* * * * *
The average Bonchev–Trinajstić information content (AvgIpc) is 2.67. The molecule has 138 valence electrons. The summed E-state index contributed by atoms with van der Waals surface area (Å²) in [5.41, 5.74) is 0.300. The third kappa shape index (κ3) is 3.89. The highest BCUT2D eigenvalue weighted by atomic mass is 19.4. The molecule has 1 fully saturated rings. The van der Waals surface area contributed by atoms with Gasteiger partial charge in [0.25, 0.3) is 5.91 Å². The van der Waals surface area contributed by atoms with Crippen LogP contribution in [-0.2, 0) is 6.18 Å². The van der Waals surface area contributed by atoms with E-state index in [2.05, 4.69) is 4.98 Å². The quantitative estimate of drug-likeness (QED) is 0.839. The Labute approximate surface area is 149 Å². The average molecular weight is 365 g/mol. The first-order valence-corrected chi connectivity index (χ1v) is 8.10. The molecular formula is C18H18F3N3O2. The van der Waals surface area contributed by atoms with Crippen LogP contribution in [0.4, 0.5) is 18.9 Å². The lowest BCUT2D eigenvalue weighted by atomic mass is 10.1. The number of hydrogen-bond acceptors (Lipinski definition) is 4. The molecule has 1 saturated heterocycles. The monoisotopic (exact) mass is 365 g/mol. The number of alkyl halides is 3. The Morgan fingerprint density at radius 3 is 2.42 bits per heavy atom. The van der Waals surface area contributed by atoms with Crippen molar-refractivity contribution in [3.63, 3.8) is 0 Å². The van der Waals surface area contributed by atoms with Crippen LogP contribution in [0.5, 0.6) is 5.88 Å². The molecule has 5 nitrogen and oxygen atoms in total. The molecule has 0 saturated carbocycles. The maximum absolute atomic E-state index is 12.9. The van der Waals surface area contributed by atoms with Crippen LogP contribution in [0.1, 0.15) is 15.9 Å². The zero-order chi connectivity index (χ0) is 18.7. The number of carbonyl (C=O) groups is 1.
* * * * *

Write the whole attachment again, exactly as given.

The average Bonchev–Trinajstić information content (AvgIpc) is 2.67. The molecule has 138 valence electrons. The summed E-state index contributed by atoms with van der Waals surface area (Å²) in [5.41, 5.74) is 0.300. The third kappa shape index (κ3) is 3.89. The highest BCUT2D eigenvalue weighted by atomic mass is 19.4. The molecule has 1 fully saturated rings. The van der Waals surface area contributed by atoms with Gasteiger partial charge in [0.25, 0.3) is 5.91 Å². The van der Waals surface area contributed by atoms with Crippen LogP contribution in [-0.2, 0) is 6.18 Å². The van der Waals surface area contributed by atoms with E-state index in [2.05, 4.69) is 4.98 Å². The quantitative estimate of drug-likeness (QED) is 0.839. The Labute approximate surface area is 149 Å². The average molecular weight is 365 g/mol. The first-order valence-corrected chi connectivity index (χ1v) is 8.10. The molecular formula is C18H18F3N3O2. The van der Waals surface area contributed by atoms with Crippen LogP contribution in [0.4, 0.5) is 18.9 Å². The lowest BCUT2D eigenvalue weighted by atomic mass is 10.1. The number of hydrogen-bond acceptors (Lipinski definition) is 4. The molecule has 1 saturated heterocycles. The monoisotopic (exact) mass is 365 g/mol. The number of alkyl halides is 3. The Morgan fingerprint density at radius 3 is 2.42 bits per heavy atom. The van der Waals surface area contributed by atoms with Crippen molar-refractivity contribution in [3.63, 3.8) is 0 Å². The van der Waals surface area contributed by atoms with Crippen LogP contribution in [0.5, 0.6) is 5.88 Å². The molecule has 5 nitrogen and oxygen atoms in total. The molecule has 0 saturated carbocycles. The maximum absolute atomic E-state index is 12.9. The van der Waals surface area contributed by atoms with Crippen LogP contribution in [0.1, 0.15) is 15.9 Å². The zero-order chi connectivity index (χ0) is 18.7. The number of carbonyl (C=O) groups is 1.